My reality is this. Every twinge, every muscle ache, every upset stomach is a constant reminder of a potential cellular party I don’t want to be part of. I try very hard to keep it all in check. On many days I’m able to distance myself from what was.  And some days, (especially recently) I wallow.  I read, (the ovarian cancer board) over and over.  I search the internet for the latest ovarian cancer clinical trials and I read about new drugs that will magically push other women past the 5 year mark.

I was sad. And anxious. But I kept focusing on the fact that at least I got all this time — 27 months — without batteries of tests, without surgery, without chemo. Without cancer. It’s been more than two years in which I’ve been able to spend amazing times with friends and famly. Time that I got to enjoy several different cities in Mexico, and Japan, and South Korea, and a two-week cruise from Yokohama to Vancouver, and a road trip from there down to Oakland, seeing friends along the way. And to be with the man I loved. Time that has meant the world to me, and time that could not be taken away.

While I was in my scared mode, I spent a lot of time in wallow mode reading depressing cancer statistics. This did not improve my outlook or my mood, but it did help me cope. I was contemplative and quiet, a rarity for me. I shared the news with my immediate family. I told them I thought my cancer might be back.

Today I got my CA 125 test back from the lab. It was a low number and that’s great news.  In the next few days I’l l get a CT scan just to make sure, but having a low CA 125 is a great indicator that the cancer hasn’t yet returned.

I think Guatemala sounds perfect for November, don’t you?




Fond of fonts

Dear readers of believeitohrnot,

Thank you so much for your comments about my last blog post where I talked about fear and the debilitating effects it can have on our psyches. I’m really happy that the post  resonated with many readers. Many of you shared stories of your own fears in the comments section of the blog and through email.  I encourage you to continue to share your fears with friends and trusted family members. Their support will be essential if you hope to overcome what’s hanging you up.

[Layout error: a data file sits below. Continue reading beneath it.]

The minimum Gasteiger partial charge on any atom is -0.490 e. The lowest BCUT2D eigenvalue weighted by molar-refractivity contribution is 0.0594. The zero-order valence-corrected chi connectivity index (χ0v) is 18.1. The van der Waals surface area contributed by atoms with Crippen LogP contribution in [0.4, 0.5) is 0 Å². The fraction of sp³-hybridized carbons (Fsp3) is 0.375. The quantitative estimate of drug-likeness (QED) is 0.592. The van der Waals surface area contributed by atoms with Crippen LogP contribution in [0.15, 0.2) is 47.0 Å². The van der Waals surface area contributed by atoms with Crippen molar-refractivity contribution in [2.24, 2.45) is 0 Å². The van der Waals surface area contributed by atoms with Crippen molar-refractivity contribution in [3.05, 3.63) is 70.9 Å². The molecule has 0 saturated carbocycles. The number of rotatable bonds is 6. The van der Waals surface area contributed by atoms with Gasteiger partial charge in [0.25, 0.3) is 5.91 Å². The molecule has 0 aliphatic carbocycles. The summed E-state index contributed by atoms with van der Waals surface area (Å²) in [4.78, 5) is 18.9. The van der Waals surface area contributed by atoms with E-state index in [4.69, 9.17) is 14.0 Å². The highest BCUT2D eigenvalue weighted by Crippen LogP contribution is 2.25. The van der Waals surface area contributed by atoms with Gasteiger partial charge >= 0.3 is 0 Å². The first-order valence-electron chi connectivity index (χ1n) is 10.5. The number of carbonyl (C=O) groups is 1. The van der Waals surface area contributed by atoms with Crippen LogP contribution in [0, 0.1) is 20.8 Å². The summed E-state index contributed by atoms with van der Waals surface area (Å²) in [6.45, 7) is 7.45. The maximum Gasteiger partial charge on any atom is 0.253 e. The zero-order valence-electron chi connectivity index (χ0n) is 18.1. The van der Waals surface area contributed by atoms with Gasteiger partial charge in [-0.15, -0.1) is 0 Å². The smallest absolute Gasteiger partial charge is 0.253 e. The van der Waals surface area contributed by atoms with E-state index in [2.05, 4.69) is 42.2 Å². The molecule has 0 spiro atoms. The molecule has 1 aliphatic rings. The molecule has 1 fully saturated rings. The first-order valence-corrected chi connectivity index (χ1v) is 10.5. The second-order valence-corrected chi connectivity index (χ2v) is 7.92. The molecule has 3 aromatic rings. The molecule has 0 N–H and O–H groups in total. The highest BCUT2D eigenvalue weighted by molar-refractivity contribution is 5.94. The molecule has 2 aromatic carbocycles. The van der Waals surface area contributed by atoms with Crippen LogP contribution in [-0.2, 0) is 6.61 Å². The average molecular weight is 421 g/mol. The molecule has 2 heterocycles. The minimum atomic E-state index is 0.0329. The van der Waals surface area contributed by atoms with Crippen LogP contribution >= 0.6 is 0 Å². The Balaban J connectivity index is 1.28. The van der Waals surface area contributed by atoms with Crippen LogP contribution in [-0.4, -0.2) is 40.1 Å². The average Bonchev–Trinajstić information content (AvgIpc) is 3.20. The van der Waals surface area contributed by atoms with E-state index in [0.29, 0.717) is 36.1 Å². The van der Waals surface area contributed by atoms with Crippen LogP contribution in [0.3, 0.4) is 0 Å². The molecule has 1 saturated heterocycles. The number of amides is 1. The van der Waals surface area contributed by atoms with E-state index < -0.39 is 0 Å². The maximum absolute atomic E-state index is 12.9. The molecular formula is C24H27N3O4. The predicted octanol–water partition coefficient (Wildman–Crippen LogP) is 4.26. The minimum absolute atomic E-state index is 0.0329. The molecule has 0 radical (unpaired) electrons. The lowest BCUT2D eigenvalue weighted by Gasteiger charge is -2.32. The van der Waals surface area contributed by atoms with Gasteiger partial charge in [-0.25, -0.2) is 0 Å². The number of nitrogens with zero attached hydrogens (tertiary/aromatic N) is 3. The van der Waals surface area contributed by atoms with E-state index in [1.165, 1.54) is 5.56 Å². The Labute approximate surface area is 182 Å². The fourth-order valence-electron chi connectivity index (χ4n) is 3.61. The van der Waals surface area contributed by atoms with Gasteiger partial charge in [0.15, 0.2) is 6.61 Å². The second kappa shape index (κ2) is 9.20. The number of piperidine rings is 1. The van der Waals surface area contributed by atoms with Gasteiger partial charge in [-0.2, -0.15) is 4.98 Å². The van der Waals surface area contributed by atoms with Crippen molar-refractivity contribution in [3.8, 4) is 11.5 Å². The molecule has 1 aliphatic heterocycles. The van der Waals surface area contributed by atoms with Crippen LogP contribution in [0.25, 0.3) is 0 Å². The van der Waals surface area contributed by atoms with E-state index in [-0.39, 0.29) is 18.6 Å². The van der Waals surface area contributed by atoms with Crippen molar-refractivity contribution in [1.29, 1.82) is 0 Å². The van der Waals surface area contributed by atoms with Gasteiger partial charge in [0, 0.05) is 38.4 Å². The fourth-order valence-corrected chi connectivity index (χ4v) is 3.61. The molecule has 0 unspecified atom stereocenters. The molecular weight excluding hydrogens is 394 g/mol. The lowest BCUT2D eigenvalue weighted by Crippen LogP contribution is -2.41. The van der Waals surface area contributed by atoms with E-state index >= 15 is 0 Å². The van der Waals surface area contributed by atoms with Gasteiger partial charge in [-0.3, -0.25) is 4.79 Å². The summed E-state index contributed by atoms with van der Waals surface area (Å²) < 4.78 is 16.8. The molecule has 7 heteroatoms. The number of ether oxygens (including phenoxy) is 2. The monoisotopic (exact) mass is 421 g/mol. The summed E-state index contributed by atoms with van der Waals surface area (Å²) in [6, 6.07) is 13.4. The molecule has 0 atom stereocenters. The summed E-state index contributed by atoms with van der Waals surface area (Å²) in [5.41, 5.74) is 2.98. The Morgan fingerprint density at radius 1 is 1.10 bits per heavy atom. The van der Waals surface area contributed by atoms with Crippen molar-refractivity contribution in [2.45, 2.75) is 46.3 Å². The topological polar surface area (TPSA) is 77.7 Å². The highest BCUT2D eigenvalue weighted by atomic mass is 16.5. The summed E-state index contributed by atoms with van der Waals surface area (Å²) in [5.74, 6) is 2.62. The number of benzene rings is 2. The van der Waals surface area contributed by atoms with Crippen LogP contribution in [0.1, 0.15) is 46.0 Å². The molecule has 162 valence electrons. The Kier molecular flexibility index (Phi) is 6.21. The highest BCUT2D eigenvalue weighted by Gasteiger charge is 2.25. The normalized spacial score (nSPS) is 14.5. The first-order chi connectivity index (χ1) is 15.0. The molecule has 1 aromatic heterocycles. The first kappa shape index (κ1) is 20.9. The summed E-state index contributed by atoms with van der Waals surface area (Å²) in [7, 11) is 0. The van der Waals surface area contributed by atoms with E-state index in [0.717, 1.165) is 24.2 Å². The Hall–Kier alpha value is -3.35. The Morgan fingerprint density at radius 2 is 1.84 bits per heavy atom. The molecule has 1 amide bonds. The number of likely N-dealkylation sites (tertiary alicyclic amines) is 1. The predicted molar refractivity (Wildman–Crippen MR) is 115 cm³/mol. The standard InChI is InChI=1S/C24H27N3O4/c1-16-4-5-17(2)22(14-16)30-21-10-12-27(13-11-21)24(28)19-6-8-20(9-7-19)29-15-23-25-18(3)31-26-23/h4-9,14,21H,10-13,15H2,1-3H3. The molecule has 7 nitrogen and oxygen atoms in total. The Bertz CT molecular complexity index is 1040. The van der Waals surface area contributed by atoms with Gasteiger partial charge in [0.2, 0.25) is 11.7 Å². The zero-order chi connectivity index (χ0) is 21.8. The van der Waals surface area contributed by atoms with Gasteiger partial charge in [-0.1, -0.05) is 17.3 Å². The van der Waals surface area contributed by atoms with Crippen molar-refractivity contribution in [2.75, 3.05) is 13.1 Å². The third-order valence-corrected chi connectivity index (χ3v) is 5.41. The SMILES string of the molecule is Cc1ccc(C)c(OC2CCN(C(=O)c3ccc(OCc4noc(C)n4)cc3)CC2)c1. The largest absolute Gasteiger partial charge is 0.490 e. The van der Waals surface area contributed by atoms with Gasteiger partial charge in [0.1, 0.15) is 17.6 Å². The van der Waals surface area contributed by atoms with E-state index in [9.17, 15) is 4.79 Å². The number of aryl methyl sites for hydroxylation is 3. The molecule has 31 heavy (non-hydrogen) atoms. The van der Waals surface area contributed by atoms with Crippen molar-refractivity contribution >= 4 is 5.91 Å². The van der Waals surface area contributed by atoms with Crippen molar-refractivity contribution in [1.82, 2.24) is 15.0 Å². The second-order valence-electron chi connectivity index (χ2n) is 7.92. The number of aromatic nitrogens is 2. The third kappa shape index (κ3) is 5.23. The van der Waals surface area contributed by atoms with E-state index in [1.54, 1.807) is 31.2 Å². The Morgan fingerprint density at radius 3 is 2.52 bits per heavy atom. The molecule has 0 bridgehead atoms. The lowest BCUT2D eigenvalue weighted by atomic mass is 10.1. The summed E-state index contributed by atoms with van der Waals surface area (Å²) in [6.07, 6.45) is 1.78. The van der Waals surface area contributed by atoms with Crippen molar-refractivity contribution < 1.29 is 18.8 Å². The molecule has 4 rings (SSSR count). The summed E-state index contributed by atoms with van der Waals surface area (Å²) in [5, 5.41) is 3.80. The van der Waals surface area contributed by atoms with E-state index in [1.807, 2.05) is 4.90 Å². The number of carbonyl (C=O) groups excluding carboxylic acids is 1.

Now it’s time for something lighter!

Font fun

I’ve always been fascinated by fonts. Fonts are cool and they tell stories. I like how fonts can  express playfulness or seriousness. In some perverse way,  I even like how fonts are used to capture and engage us into buying products we don’t need and we really don’t want.  I like how some fonts scream and how some fonts whisper.   I could probably talk about fonts for longer than the average person, but I really do enjoy them. Comic Sans is one of my favorite fonts, Arial, not so much.  More about fonts in a second.

Recently, my friend and I went to Patzcuaro, Mexico to enjoy their annual Cantoya, (lit lantern) festival.  We got to see hundreds of both big and small lanterns being launched into the day and night sky. Teams competed from around the world and built their cantoyas over the weekend.  In the evening, we joined throngs of happy revelers and launched our own cantoyas.


I’m watching my Cantoya soar!


Patzcuaro is only an hour from Morelia and is a really special place to visit.  We lived there last summer for three weeks and it’s a great place.  It’s filled with indigenous people peddling their wares at the market and it’s also filled with some very good regional cuisine from the state of Michoacan.

Patzcuaro is also a place filled with great fonts!  These amazing fonts dot the fronts of restaurants and give the entire town a very surreal, old- Mexico feel.

Here’s a little bit about the Patzcuaro font.  Yes, the name of the font is actually called Patzcuaro which I think is effin cool.  This description states…

Patzcuaro is a summer resort by a lake of the same name. It is situated 370 km west of Ciudad de Mexico and a visitor from Europe, on seeing it, will be reminded of the Austrian Rust or the South Bohemian Trebon. The town’s colonial architecture is protected as a historical monument, the reddish-brown tint of the footings of the buildings, their white facades and even the type of lettering with red initials is prescribed – and these regulations are also complied with as far as cars are concerned.

This colour scheme is splendid in combination with the rich gamut of greys of the stone window jambs, vaults, lintels and pillars. Joking apart, even the local petrol station is 16th-century in appearance. Patzcuaro Regular is a cosy, welcoming type face which is good for use on labels.

I really love looking at the myriad of buildings with this killer font.


Photo courtesy of Kara Goldhamer.


photo courtesy of Kara Goldhamer